Prosperity is certain—ED

Source: Prosperity is certain—ED | The Herald April 23, 2019

Prosperity is certain—EDPresident Mnangagwa

Africa Moyo Senior Business Reporter
President Emmerson Mnangagwa has reassured the nation that “prosperity is certain”, despite the economic headwinds currently being experienced.

In his Independence address last Thursday, President Mnangagwa said a number of initiatives have been set in motion to ensure the economy turns around for the benefit of citizens.

The President said as the nation reflects on the path that has been walked and “the road ahead”, lessons must be drawn from the “actions of our freedom fighters and the principles that guided them”.

“Over the years, through sweat, struggle and tribulations we have survived and never surrendered or lost our hope . . . as we celebrate the birth of our nation, let us honour the values that underpin it,” said President Mnangagwa.

“These values must drive us forward. We can no longer afford to be concerned with mere survival. Let us instead seek to blossom, thrive and prosper as a nation, as a people, towards a brighter future in the Zimbabwe we all want.

“Together we are building a new economy. We are building a new future, we are building a new Zimbabwe. Zimbabwe shall surely rise again. We are moving on, our future is bright. Forward ever, backward never! Our prosperity is certain!”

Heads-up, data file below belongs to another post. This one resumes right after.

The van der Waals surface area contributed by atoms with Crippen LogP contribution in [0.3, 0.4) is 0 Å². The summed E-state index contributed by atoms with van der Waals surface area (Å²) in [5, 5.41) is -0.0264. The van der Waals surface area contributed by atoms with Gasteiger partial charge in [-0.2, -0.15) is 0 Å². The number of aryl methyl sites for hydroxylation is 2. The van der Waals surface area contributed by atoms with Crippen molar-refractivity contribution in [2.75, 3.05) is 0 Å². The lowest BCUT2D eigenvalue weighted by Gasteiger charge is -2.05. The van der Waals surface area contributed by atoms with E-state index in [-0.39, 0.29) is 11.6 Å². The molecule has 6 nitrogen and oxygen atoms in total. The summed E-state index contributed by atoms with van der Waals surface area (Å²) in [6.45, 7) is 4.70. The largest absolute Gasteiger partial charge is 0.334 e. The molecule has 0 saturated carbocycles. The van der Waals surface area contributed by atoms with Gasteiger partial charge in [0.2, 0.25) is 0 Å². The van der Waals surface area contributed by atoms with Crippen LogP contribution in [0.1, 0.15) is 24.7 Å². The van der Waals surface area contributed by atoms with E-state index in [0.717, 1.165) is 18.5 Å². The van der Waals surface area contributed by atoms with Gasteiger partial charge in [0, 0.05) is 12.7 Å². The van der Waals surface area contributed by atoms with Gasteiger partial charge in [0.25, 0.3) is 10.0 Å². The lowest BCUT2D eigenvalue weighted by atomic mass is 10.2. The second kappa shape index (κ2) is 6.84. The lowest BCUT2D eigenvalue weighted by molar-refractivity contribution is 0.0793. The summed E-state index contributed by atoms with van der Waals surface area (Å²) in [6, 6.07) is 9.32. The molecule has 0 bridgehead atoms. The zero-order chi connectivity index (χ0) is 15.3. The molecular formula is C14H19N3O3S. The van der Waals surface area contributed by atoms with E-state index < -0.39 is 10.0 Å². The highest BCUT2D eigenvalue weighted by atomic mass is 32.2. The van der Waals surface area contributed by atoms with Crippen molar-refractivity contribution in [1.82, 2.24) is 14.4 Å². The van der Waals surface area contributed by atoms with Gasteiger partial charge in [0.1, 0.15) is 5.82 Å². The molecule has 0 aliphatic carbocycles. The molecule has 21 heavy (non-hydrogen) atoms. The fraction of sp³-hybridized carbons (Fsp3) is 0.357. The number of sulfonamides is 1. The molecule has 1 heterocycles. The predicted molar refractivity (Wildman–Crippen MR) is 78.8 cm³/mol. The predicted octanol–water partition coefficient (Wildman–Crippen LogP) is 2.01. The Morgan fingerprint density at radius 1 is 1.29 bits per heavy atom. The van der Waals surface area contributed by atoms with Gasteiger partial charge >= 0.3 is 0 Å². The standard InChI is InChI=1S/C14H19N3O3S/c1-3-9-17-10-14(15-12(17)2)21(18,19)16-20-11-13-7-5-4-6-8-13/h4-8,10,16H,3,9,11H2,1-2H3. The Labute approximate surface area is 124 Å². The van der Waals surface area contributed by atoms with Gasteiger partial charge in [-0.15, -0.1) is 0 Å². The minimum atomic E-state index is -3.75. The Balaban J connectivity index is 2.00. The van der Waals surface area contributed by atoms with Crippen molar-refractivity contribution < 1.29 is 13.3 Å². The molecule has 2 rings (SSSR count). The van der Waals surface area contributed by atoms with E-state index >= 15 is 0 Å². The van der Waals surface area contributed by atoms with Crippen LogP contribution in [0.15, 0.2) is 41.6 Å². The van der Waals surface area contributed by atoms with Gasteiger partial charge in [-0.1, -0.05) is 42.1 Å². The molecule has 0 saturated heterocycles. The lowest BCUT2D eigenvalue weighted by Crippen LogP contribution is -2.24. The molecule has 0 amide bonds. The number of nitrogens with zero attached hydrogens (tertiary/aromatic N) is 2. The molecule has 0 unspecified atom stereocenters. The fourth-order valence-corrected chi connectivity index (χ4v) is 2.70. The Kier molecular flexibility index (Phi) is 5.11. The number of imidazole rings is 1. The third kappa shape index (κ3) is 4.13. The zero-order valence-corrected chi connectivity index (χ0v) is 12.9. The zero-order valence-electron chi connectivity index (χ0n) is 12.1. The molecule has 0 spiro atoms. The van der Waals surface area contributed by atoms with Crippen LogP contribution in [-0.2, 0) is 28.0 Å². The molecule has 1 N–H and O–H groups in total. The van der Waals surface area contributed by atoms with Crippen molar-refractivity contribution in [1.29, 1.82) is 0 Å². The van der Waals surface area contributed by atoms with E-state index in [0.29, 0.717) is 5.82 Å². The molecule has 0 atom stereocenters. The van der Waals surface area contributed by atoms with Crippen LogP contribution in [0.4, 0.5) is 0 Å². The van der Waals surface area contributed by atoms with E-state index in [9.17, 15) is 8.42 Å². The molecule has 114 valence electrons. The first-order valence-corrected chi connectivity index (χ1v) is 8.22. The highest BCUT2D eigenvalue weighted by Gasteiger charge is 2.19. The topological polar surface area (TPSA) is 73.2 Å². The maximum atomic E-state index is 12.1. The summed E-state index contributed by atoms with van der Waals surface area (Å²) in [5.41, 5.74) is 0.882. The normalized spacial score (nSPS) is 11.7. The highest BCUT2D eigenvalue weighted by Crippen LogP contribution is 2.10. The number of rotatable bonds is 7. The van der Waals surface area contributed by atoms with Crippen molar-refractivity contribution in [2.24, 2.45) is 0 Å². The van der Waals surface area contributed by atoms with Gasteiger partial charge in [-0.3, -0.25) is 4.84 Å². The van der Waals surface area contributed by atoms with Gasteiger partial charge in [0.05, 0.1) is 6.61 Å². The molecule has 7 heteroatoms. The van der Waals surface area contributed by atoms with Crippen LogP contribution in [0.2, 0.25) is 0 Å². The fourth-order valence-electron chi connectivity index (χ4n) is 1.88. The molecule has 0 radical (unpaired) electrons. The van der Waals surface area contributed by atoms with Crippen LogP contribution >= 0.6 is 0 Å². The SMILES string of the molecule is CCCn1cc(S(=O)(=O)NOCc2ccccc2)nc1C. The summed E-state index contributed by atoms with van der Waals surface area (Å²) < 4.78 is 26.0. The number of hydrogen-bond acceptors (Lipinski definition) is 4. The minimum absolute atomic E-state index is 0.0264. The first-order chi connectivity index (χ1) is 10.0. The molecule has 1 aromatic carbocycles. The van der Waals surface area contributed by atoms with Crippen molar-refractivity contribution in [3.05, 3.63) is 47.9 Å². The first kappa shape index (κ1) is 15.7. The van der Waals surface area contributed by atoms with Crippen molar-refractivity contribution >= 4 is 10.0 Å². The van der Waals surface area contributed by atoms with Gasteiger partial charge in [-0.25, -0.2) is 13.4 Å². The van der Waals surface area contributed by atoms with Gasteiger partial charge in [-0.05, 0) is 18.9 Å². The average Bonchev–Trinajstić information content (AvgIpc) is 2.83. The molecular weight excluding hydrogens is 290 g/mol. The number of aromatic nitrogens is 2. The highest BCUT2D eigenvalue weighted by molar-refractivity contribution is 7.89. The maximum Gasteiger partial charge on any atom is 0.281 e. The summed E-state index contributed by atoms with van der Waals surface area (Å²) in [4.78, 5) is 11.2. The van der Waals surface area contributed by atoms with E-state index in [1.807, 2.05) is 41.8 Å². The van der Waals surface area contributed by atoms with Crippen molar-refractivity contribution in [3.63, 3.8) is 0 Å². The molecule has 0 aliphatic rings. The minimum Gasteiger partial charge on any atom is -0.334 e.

President Mnangagwa’s remarks come at a time when the country is battling acute foreign currency shortages and high prices for basic goods.

Producers, wholesalers and retailers blame the high prices on foreign currency shortages, and the sky-high rate of forex on the parallel market.

Government plans to ensure a market driven rate of forex through the interbank market has not gained a lot of traction due to high demand by companies due to an affordable rate that allows for lower prices of finished products.

Some exporters are understood to be withholding their hard currency awaiting a higher rate on the interbank market, causing the current shortages, spawning arbitrage on the parallel market.

But President Mnangagwa believes the amount of work done in attracting investors, boosting power generation, supporting SMEs, and improving the investment climate, would help improve the economy going forward.

Working together, with a particular focus on economic development and improvements in the quality of life of people, is critical, said President Mnangagwa.

“For Zimbabwe to prosper and attain Vision 2030, we need the collective efforts of all citizens at home and abroad. While our friends and investors may assist us, the ultimate obligation to turn around our fortunes lies with us, using our own God-given natural endowments and abilities.

“To this end, my administration continues to engage a broad spectrum of our society to help sharpen Government’s perspective on issues across the socio-economic and political spectrum.

“This inclusive approach will enable us to accelerate the pace of the modernisation and industrialisation of our country. The implementation of the Transitional Stabilisation Programme, has since gathered momentum,” said the President.